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Far too often in our daily lives, we have all heard that “It’s never too late” to start something new. For me, that mantra simply isn’t how I want to live the rest of my life. Life is too short and too precious to give myself an excuse to put something off until tomorrow.

Instead, I firmly believe…

It’s never too early to start something new.

Just imagine for a moment consciously living your life looking forward to accomplishing something new instead of regretting what hasn’t even happened. Maybe this involves reading a new novel, listening to a new album, organizing a trip abroad, or simply making a concerted effort to spend more time outside in nature. Now ask yourself this: what reasons do you come up with every day to keep putting these things off?

The straightforward answer is that there aren’t any valid reasons. We have simply conditioned ourselves to be complacent and wait for good things to happen. It is incredibly easy to become content, to not question or challenge events or situations in our lives. Think about this example of two runners—one on a treadmill and the other on a wooded trail. One of these runners is bound by the limitations of their treadmill: the incline, the speed, and the firmness of the belt are all constraints placed on the runner. The treadmill’s belt moves but the runner always stays in one position. The miles tick by, but the view never changes.

Now, think about the runner on the wooded trail. His/her experience is not only different, it’s more fulfilling. A map may be consulted beforehand, every step must be thought out, the weather is certainly unpredictable, and the view changes constantly. Each stride brings a new experience and the trail runner owes it all to him or herself. He/she didn’t rely on electricity to power a treadmill or the hours that a gym is open. He/she created and took advantage of an opportunity to experience something new.

Finally, think about these trail runners, not as strangers, but as your family members, co-workers, and friends. They stepped off the 9 to 5 treadmill that consumes so many people’s lives and they charted their own course. They decided to use their initiative to see something that they may never have seen before and may never see again, and they spent time with their partner that no one could ever take back. But, most importantly, they’re doing it at their own pace because they have taken charge of their future.

So…where does that leave you? Start small: tread new territory, break out of your comfort zone, amplify a typically mundane task, and most importantly, as you’re preparing to leave for work or school or errands today, don’t think about what you’ll do…

Think about what you are going to start today!

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Matthew Conboy (b. 1977) is an artist and educator based in Pittsburgh, Pennsylvania. He was born in Washington, D.C., raised in London, and now resides on Pittsburgh's Northside. Conboy recently completed a PhD in Interdisciplinary Arts with specializations in Visual Art and Aesthetics at Ohio University (Athens, OH). He received his MFA in Photography from Virginia Commonwealth University (Richmond, VA) in 2004 and his BS in Architecture from The Catholic University of America (Washington, D.C.) in 1999.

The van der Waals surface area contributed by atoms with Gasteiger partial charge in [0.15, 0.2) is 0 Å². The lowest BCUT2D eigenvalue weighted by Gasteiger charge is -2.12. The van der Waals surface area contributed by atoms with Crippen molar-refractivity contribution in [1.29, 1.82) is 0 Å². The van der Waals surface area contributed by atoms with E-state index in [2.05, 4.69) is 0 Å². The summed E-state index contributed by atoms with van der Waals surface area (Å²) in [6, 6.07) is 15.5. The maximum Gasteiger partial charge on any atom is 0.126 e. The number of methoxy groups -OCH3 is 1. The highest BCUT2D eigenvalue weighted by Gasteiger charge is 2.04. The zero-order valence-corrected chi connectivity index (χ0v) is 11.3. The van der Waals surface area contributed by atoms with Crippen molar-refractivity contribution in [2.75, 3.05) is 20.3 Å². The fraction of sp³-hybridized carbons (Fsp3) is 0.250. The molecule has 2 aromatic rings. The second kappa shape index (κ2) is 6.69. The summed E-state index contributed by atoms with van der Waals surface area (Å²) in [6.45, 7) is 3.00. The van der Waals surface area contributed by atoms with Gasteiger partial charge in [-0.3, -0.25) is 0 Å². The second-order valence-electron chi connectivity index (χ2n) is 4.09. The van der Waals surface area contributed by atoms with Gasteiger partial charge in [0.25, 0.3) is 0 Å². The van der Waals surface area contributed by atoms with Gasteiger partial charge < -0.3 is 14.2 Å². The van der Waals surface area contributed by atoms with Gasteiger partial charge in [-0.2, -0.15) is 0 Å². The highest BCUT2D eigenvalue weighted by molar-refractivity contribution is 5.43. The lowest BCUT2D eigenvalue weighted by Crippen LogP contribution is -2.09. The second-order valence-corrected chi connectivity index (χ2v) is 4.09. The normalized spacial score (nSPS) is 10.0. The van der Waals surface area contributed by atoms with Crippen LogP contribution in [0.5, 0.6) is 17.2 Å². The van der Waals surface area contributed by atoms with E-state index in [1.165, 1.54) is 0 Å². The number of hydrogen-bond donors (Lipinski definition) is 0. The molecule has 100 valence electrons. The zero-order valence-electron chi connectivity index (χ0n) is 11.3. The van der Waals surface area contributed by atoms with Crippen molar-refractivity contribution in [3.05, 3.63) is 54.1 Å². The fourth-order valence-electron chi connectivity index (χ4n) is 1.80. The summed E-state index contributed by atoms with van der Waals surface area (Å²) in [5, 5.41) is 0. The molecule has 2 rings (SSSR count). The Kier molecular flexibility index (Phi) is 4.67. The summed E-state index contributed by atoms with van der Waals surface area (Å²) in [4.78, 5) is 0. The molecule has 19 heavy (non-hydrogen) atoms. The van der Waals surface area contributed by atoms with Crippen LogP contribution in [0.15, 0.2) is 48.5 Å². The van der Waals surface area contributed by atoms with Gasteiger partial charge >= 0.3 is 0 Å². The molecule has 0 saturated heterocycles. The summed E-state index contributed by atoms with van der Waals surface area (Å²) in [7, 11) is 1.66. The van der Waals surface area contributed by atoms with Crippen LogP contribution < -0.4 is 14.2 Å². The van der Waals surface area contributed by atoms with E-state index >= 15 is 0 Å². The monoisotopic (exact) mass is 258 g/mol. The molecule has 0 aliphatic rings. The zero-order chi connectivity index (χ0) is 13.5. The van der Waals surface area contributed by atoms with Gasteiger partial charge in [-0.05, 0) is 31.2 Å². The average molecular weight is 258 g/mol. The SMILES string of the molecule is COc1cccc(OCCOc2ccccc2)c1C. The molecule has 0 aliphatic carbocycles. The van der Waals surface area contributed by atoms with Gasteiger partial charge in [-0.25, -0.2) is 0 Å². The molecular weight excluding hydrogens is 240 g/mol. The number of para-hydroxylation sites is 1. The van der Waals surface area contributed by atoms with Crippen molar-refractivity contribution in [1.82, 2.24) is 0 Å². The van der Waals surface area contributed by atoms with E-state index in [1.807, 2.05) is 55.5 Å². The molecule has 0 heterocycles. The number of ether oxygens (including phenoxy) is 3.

He now works as a photography instructor at Robert Morris University and Point Park University and is an active member on the Board of Directors at the Mattress Factory.

In addition, Matthew is most excited about directing and curating Start with Art: Pittsburgh, the first program in the world that sends newborn babies home from the hospital with original, signed, and numbered photographic prints from emerging artists. In creating the world's youngest art collectors, Matthew firmly believes that art is a right, not just a privilege.

For more information, please visit

This Post Has 5 Comments

  1. Matthew,
    I like the idea of starting the day with the idea of starting something new each today! Time to break out of the comfort zone! Thank you! I love your program of giving art to families with new babies! What a wonderful way to develop a love of art! I enjoyed reading about your work!

  2. I loved what you wrote … simple and straight forward……. It has encouraged me to continue on my journey taking new steps sooner than later.

  3. His approach is totally positive staying away from words like procrastination – I think Creativity has a big play in this. It is hard to be creative if we get bogged down in thoughts or guilty feelings for not accomplishing some task on our list. By pursuing “new” ventures, even small tasks not on the list – it can be a fresh start. Living in Costa Rica where everyone thinks we live totally in manana land it is even more important to strive for “new”. Linda Gray

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